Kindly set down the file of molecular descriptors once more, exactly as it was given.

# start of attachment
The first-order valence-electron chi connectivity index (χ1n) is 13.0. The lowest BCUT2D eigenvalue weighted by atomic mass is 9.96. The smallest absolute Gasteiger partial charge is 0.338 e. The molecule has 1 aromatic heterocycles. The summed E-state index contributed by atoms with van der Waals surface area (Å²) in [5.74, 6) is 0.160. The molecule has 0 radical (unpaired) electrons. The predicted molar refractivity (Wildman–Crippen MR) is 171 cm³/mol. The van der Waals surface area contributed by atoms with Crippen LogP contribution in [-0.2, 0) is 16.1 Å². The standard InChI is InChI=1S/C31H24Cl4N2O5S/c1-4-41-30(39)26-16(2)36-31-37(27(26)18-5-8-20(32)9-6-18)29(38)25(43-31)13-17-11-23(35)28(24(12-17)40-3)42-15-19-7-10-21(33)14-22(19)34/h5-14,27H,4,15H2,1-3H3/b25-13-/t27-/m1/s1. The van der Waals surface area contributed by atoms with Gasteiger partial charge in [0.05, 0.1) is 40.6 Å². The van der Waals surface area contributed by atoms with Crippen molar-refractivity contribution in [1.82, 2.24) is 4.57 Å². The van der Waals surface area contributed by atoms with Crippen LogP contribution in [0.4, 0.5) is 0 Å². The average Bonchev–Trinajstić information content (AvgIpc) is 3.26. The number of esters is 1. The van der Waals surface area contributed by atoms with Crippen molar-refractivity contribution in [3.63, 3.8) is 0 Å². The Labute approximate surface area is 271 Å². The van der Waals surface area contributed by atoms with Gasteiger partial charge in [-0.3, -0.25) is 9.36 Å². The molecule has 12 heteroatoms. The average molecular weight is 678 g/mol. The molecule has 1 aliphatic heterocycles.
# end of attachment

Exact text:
The first-order valence-electron chi connectivity index (χ1n) is 13.0. The lowest BCUT2D eigenvalue weighted by atomic mass is 9.96. The smallest absolute Gasteiger partial charge is 0.338 e. The molecule has 1 aromatic heterocycles. The summed E-state index contributed by atoms with van der Waals surface area (Å²) in [5.74, 6) is 0.160. The molecule has 0 radical (unpaired) electrons. The predicted molar refractivity (Wildman–Crippen MR) is 171 cm³/mol. The van der Waals surface area contributed by atoms with Crippen LogP contribution in [-0.2, 0) is 16.1 Å². The standard InChI is InChI=1S/C31H24Cl4N2O5S/c1-4-41-30(39)26-16(2)36-31-37(27(26)18-5-8-20(32)9-6-18)29(38)25(43-31)13-17-11-23(35)28(24(12-17)40-3)42-15-19-7-10-21(33)14-22(19)34/h5-14,27H,4,15H2,1-3H3/b25-13-/t27-/m1/s1. The van der Waals surface area contributed by atoms with Gasteiger partial charge in [0.05, 0.1) is 40.6 Å². The van der Waals surface area contributed by atoms with Crippen molar-refractivity contribution in [1.82, 2.24) is 4.57 Å². The van der Waals surface area contributed by atoms with Crippen LogP contribution in [0.4, 0.5) is 0 Å². The average Bonchev–Trinajstić information content (AvgIpc) is 3.26. The number of esters is 1. The van der Waals surface area contributed by atoms with Crippen molar-refractivity contribution in [3.63, 3.8) is 0 Å². The Labute approximate surface area is 271 Å². The van der Waals surface area contributed by atoms with Gasteiger partial charge in [-0.3, -0.25) is 9.36 Å². The molecule has 12 heteroatoms. The average molecular weight is 678 g/mol. The molecule has 1 aliphatic heterocycles.